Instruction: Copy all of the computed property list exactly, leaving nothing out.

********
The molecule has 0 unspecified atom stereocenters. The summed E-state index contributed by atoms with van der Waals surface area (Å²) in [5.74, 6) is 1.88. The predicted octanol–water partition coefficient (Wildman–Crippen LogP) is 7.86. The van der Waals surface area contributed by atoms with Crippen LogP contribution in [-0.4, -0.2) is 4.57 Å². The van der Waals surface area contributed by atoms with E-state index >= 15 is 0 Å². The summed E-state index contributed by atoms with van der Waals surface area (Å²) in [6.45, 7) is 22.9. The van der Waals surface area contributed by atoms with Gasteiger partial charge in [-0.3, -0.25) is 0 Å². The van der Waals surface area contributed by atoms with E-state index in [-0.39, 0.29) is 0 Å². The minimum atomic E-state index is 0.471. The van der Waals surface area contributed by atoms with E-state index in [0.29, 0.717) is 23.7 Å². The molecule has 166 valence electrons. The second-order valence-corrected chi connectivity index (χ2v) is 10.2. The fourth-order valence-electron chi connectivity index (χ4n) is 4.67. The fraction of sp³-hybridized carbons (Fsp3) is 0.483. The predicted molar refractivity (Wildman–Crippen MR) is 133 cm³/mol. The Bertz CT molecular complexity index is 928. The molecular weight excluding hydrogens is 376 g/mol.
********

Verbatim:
The molecule has 0 unspecified atom stereocenters. The summed E-state index contributed by atoms with van der Waals surface area (Å²) in [5.74, 6) is 1.88. The predicted octanol–water partition coefficient (Wildman–Crippen LogP) is 7.86. The van der Waals surface area contributed by atoms with Crippen LogP contribution in [-0.4, -0.2) is 4.57 Å². The van der Waals surface area contributed by atoms with E-state index >= 15 is 0 Å². The summed E-state index contributed by atoms with van der Waals surface area (Å²) in [6.45, 7) is 22.9. The van der Waals surface area contributed by atoms with Gasteiger partial charge in [-0.3, -0.25) is 0 Å². The van der Waals surface area contributed by atoms with E-state index in [-0.39, 0.29) is 0 Å². The minimum atomic E-state index is 0.471. The van der Waals surface area contributed by atoms with E-state index in [0.29, 0.717) is 23.7 Å². The molecule has 166 valence electrons. The second-order valence-corrected chi connectivity index (χ2v) is 10.2. The fourth-order valence-electron chi connectivity index (χ4n) is 4.67. The fraction of sp³-hybridized carbons (Fsp3) is 0.483. The predicted molar refractivity (Wildman–Crippen MR) is 133 cm³/mol. The Bertz CT molecular complexity index is 928. The molecular weight excluding hydrogens is 376 g/mol.